13 February 2012


It’s been so long since I’ve written anything. I’ve eradicated all familiar points of reference and, as such, I’ve not given myself a great deal to write against, or towards.

When I moved to this country five years ago, I didn’t imagine that one day I’d remain here to orbit the uninhabitable planet of my old life, where my errant genes - my own heart that multiplied and grew around it an entire person - would need me to circulate for the foreseeable future. I am here for my son. On the margins of that relationship, I am building a life of my own out of new and untested materials, out of people and places and experiences born from my own, small initiative.

When I find that I’m plumping for a more substantial intersection between the old and the new, I remind myself that the union will take some time to resolve, that it will be one of substance over symmetry, of perspective rather than location.

My old life is a fishing rod cast into the sea of my day. As the hours tick over, I am reeled in by my heartstrings, and by dinnertime I am kissing and bathing my tiny boy. I’m putting him to bed and I’m slipping out the door into the dark matter of this new self who does none of these things, in a home that is, for the time being, insulated by objects instead of memories.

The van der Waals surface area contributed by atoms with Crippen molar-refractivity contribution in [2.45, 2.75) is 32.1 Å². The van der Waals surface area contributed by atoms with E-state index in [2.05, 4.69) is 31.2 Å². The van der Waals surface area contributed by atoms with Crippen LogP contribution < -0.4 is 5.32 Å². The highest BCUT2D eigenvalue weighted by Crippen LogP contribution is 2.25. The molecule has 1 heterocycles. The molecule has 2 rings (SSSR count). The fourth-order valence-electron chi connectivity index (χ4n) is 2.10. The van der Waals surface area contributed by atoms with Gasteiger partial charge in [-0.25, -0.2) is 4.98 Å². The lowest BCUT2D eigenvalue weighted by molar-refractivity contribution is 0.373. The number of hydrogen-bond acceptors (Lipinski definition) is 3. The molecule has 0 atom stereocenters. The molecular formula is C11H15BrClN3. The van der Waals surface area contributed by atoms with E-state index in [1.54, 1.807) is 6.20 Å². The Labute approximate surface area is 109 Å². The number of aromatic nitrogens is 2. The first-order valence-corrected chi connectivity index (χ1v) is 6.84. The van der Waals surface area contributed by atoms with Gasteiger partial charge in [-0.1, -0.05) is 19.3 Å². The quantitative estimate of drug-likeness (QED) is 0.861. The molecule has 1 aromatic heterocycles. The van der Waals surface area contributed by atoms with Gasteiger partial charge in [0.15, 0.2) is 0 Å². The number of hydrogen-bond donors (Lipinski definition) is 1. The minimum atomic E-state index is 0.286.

I used to worry that I would disappear without the props and settings and characters that helped to define who I was. Who wouldn’t be? But it was easily done, to put the book down and leave the room - frighteningly so. To walk like Gulliver through the landscapes of my history, brushing the clinging, miniature ghosts of identity from my arms and torso and thighs, until all that remained was myself.

All that ever remains is a self, and then one day, that self disperses, like a ghost, or like fog over an infinite, roiling sea, and is gone.

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